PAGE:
# Balance Sheet Formula

Published on :

21 Aug, 2024

Blog Author :

Wallstreetmojo Team

Edited by :

Ashish Kumar Srivastav

Reviewed by :

Dheeraj Vaidya

## What is Balance Sheet Formula?

The Balance Sheet Formula is a fundamental accounting equation that mentions that, for a business, the sum of its owner's equity & the total liabilities is equal to its total assets, i.e., Assets = Equity + Liabilities. It is based on a double-entry system of accounting.

##### Table of contents

- The balance sheet formula is Assets = Liabilities + Shareholders' Equity.
- The formula reflects the fundamental accounting principle that the total value of a company's assets equals the sum of its liabilities and shareholders' equity.
- The balance sheet formula provides a structure for organizing and presenting financial information on a company's balance sheet.
- Using the balance sheet formula, stakeholders can assess a company's financial position, solvency, and overall health.

### Understanding Balance Sheet Equation

The balance sheet equation is the foundation of the dual entry system of accounting. It shows that for every debit, It shows that there is an equal and opposite credit for every debit, and the sum of all the assets is always equal to the total of all its liabilities and equity.

The balance sheet formula states that the sum of liabilities and owner's equity is equal to the company's total assets.

**Total Assets = Liabilities + Owner’s Equity**

Where,

**Liabilities =**It is a claim on the asset of the company by other firms, banks, or people.**Owner's**Equity = It is s money contribution done by a shareholder of a company for an ownership stake.**Total Asset =**a total asset of a company including equity and liabilities, i.e., asset owe by company and money against the same has to repay back.

### Examples

#### Example #1

**Suppose a proprietor company has a liability of $1500, and owner equity is $2000. Calculation of Balance sheet, i.e., Total asset of a company will sum of liability and equity.**

In the below-given figure, we have shown the calculation of the balance sheet.

i.e. Total Asset = 1500 + 2000

The total asset of a company is $3,500.

#### Example #2

**A manufacturing company named EON manufacturer Pvt. Ltd has below balance sheet for 5 years, i.e., from the year 2014 to 2018.**

**Taking the value of the 2018 year,**

Sum of total liabilities = $45,203

Sum of shareholder's equity = $260,280, i.e., the sum of equity capital and retained earnings.

Therefore, the total assets will be:

The asset equals the sum to all assets, i.e., cash, accounts receivable, prepaid expense, and inventory, i.e., $305,483 for the year 2018.

Similarly, if we want to see the assets of the company five years back, i.e., in 2014 calculation will be as follows:-

**Taking the value of the 2014 year,**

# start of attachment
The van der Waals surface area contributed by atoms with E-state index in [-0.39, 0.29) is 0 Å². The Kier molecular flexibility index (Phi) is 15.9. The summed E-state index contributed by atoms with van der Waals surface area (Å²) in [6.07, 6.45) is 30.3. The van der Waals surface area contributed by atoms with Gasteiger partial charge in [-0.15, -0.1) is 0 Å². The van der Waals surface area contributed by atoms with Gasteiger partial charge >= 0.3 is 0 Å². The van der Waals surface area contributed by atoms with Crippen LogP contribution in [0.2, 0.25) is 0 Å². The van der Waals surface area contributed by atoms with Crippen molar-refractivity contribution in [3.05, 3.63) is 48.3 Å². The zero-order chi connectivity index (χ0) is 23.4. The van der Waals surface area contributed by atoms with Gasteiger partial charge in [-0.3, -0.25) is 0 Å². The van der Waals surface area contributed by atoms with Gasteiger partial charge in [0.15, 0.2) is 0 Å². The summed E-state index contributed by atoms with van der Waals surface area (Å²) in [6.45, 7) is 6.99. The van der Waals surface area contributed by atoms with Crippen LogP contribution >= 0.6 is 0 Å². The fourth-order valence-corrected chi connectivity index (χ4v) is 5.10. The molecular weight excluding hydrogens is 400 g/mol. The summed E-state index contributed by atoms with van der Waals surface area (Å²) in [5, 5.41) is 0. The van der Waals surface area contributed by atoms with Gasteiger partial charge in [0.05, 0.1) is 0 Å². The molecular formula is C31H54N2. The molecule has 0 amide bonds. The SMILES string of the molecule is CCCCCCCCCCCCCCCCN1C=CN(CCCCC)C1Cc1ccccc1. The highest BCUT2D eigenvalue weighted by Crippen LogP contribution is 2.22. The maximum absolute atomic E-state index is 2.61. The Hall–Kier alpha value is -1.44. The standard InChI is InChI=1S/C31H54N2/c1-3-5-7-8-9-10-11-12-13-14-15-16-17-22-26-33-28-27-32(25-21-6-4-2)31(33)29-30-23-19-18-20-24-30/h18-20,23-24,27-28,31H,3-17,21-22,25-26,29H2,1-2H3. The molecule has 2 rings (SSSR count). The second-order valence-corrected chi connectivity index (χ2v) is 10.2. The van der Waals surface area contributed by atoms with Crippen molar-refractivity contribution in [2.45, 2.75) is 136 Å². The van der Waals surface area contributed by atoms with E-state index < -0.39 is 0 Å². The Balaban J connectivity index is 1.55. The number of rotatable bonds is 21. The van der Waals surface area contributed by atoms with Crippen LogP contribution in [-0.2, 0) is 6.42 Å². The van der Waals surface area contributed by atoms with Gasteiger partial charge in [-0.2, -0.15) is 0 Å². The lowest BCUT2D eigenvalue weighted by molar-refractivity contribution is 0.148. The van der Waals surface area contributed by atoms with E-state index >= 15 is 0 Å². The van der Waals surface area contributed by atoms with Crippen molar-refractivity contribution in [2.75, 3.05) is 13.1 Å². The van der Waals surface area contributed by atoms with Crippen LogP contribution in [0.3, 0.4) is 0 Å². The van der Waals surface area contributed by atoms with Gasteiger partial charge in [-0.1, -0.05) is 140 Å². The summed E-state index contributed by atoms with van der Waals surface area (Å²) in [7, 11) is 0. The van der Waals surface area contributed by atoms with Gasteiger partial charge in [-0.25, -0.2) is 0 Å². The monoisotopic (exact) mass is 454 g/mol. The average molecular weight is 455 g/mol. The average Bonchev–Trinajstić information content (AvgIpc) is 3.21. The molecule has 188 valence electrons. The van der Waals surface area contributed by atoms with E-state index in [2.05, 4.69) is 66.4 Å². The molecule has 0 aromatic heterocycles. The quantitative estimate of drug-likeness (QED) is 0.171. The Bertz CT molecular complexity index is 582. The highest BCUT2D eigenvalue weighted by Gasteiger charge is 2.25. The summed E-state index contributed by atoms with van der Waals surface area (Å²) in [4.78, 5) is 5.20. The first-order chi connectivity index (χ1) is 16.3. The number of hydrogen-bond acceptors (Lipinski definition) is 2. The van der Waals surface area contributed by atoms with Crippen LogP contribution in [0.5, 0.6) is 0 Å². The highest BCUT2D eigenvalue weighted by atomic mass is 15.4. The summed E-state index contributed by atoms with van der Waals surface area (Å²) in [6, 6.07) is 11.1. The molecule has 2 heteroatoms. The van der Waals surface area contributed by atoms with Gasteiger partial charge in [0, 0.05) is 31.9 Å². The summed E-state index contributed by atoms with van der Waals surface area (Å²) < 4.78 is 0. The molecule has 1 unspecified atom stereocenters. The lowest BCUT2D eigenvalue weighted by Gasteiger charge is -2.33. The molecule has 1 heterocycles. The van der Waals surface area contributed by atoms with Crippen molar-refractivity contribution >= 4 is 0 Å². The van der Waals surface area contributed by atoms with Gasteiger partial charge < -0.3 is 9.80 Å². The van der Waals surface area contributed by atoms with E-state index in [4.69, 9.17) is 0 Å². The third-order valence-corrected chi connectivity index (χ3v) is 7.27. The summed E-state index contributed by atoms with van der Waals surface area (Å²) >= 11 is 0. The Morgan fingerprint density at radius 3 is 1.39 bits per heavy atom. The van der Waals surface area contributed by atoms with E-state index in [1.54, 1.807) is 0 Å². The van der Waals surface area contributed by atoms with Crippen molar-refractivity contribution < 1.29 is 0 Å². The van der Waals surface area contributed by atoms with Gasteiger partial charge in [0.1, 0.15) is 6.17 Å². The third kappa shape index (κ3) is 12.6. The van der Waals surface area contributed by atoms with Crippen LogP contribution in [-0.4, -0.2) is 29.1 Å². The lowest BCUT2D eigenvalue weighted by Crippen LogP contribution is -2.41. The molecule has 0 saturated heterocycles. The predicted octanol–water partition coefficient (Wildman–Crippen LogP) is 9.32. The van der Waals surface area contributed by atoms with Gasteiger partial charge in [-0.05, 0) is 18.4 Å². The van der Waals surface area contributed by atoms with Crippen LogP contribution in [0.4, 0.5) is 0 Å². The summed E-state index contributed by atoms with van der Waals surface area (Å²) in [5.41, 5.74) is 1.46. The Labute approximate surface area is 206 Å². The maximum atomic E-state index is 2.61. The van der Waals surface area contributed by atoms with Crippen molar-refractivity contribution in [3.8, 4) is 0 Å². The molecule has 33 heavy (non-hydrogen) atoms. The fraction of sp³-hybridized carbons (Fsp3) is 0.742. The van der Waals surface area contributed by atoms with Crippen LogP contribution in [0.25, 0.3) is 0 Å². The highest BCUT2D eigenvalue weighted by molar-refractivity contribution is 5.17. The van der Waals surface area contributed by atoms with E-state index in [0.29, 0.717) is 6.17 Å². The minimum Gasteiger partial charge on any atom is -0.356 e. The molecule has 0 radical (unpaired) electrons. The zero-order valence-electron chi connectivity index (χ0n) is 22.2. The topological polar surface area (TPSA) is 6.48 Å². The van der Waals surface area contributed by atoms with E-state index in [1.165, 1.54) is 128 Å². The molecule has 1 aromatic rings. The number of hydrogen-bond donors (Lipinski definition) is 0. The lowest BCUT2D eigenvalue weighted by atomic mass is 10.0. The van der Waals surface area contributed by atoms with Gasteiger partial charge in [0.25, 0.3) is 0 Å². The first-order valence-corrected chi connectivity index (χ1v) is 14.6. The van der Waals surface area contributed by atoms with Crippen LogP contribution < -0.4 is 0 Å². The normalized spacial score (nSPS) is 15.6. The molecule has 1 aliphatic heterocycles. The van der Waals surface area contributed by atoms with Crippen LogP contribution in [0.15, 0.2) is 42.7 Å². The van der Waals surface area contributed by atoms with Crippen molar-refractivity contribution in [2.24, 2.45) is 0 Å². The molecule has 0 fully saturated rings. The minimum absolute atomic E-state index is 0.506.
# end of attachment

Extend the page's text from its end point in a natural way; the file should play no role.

Sum of total liabilities = $62,288

Sum of shareholder's equity = $172,474, i.e., a sum of equity capital and retained earnings.

Therefore, the total assets will be:

The asset equals the sum of all assets, i.e., cash, accounts receivable, prepaid expense, and inventory, i.e., $234,762 for 2014.

By using the above calculation, one can calculate the total asset of a company at any point in time.

### Balance Sheet Explained in Video

### Frequently Asked Questions (FAQs)

**What does the balance sheet formula represent?**

The balance sheet formula represents the fundamental accounting equation, which states that liabilities or shareholders' equity must finance a company's assets. It provides a clear framework for organizing and understanding a company's financial position.

**Can the balance sheet formula change over time?**

The balance sheet formula remains constant, reflecting the accounting equation that assets must always equal the sum of liabilities and shareholders' equity. However, the values of individual items within the formula can change as a company's financial position evolves.

**How is the balance sheet valuable formula for financial analysis?**

The balance sheet formula is a foundation for various financial ratios and analyses. For example, the debt-to-equity ratio can be calculated using the balance sheet formula to assess a company's leverage and financial risk.

**Are there any limitations to the balance sheet formula?**

While the balance sheet formula provides a helpful framework, it has limitations. For instance, it does not capture the fair value of certain assets or liabilities, as they may be recorded at historical cost. Additionally, the formula may only partially reflect off-balance sheet items or contingent liabilities, requiring additional analysis and disclosure.

### Recommended Articles

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